According to the Gospel of Mark, less than forty-eight hours after Jesus had been buried in a tomb hewn out of rock, three women whose lives had been changed due to his ministry made the journey to his tomb in order to anoint his body. As they walked, they wondered about practical details such as who would roll away the stone from the tomb’s entrance so they could access Jesus’ body, yet upon their arrival they saw that the stone had already been rolled away. When they entered the tomb, they saw a young man in a white robe who told them that Jesus the Nazarene, the one who had been crucified, had risen, and to go to Galilee where they would see him. The text then says they went away in terror and amazement, despite the young man’s admonition to not be alarmed, failing to immediately fulfill his demand to inform the disciples, telling nothing to anyone due to their fear.

The Gospel of Mark originally ended abruptly after their fleeing from the tomb, with the disciples unnotified about this stunning event, with the young man’s claims about the rising of Jesus unconfirmed. Later manuscripts added a neater ending to the text, wrapping things up more in line with the other three canonical Gospels, featuring Jesus’ appearances to the disciples and his ascension. Yet, personally, I find something very human, very relatable about the ending of Mark as originally written. The news delivered to these women was shocking, jarring, honestly quite unbelievable. They had every right to ask themselves a number of perfectly understandable questions: Who is this person telling us these things about our dear friend? Why is he making up this story? Where is Jesus’ body?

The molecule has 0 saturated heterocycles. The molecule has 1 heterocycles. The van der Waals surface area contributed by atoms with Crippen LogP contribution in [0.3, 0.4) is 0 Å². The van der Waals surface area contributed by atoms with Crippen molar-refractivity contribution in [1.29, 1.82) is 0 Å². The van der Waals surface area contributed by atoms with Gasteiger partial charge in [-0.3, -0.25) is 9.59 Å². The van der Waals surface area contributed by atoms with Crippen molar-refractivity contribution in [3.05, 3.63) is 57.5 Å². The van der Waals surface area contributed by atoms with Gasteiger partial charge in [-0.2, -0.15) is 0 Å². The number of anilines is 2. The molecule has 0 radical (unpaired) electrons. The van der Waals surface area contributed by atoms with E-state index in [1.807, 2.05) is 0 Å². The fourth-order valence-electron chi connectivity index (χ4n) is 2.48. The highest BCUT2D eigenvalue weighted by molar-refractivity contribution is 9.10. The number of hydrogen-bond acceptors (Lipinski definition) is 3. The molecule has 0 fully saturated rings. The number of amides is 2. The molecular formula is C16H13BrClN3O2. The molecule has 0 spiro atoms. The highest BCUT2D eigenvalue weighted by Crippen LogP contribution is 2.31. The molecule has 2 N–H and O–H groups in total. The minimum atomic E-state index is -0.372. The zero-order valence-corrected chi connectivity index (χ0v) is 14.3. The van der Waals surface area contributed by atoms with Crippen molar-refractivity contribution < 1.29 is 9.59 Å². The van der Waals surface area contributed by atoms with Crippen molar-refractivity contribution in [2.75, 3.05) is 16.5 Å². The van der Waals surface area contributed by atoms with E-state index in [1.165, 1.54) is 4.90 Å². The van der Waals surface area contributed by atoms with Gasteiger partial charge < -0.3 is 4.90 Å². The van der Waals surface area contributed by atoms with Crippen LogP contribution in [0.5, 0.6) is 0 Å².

I wrote on Good Friday that the crucifixion is not an event consigned to the distant past, but one that reoccurs in various guises in our present age. Similarly, while the resurrection is something that occurred in Jerusalem on Easter Sunday, it is also an event that we can bear witness to millennia later. We catch a glimpse of the resurrection wherever what once was hopeless bears new fruit in a way previously unforeseen, whenever that which was death-dealing is qualitatively and creatively transformed into something life-giving, affirming love, beauty, and truth. As Christians, we affirm that what happened on Easter Sunday was uniquely decisive and singular, and not merely a story about the past. And this decisiveness lies in the fact that the resurrection remains an event that we are able to witness, and testify to, even today.

As witnesses of the resurrection, as those who have heard about it from its original participants, we are compelled to make a decision. While the last we see of the women in Mark’s original ending shows them running away from the tomb, shocked and possibly horrified by what they have seen — or, perhaps more accurately, by what they have not seen — there is a shorter ending, likely added by another author, that tells us that the women “quickly reported” what they had seen to the apostles, allowing for this news to spread in ways it would not have otherwise. The women’s initial reactions make a certain amount of sense, both logically and emotionally. It is hard to imagine something has been truly transformed, that death has been defeated. In many instances, it is even harder to face the newness offered in this moment as a welcoming presence, finding it preferable to stay in well-trod habits of being that may not bring the most life into the world, but are nevertheless comfortable, what we know. In this way, the resurrection is not merely something that one witnesses, for it is also something that confronts us, asking us if we will flee in terror and amazement or choose to share the hope it offers with others, inviting them to join us in a new reality that cannot be anticipated, but only entered into.